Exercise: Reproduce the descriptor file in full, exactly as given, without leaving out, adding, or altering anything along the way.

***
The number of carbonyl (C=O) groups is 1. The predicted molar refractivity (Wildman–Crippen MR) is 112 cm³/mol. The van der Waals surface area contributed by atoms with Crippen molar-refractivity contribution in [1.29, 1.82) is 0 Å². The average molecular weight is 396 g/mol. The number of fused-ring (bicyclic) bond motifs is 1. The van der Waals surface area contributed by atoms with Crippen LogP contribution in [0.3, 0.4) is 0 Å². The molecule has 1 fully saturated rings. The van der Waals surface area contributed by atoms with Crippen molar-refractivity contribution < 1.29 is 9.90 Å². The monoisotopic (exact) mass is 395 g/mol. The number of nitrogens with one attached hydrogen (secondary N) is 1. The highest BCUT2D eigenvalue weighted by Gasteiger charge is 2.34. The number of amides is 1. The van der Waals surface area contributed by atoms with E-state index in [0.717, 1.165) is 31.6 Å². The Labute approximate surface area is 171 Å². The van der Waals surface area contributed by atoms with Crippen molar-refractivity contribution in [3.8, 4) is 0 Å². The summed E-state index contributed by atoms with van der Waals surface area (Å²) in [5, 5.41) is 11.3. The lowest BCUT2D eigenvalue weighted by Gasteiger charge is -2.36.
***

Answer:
The number of carbonyl (C=O) groups is 1. The predicted molar refractivity (Wildman–Crippen MR) is 112 cm³/mol. The van der Waals surface area contributed by atoms with Crippen molar-refractivity contribution in [1.29, 1.82) is 0 Å². The average molecular weight is 396 g/mol. The number of fused-ring (bicyclic) bond motifs is 1. The van der Waals surface area contributed by atoms with Crippen LogP contribution in [0.3, 0.4) is 0 Å². The molecule has 1 fully saturated rings. The van der Waals surface area contributed by atoms with Crippen molar-refractivity contribution < 1.29 is 9.90 Å². The monoisotopic (exact) mass is 395 g/mol. The number of nitrogens with one attached hydrogen (secondary N) is 1. The highest BCUT2D eigenvalue weighted by Gasteiger charge is 2.34. The number of amides is 1. The van der Waals surface area contributed by atoms with E-state index in [0.717, 1.165) is 31.6 Å². The Labute approximate surface area is 171 Å². The van der Waals surface area contributed by atoms with Crippen molar-refractivity contribution in [3.8, 4) is 0 Å². The summed E-state index contributed by atoms with van der Waals surface area (Å²) in [5, 5.41) is 11.3. The lowest BCUT2D eigenvalue weighted by Gasteiger charge is -2.36.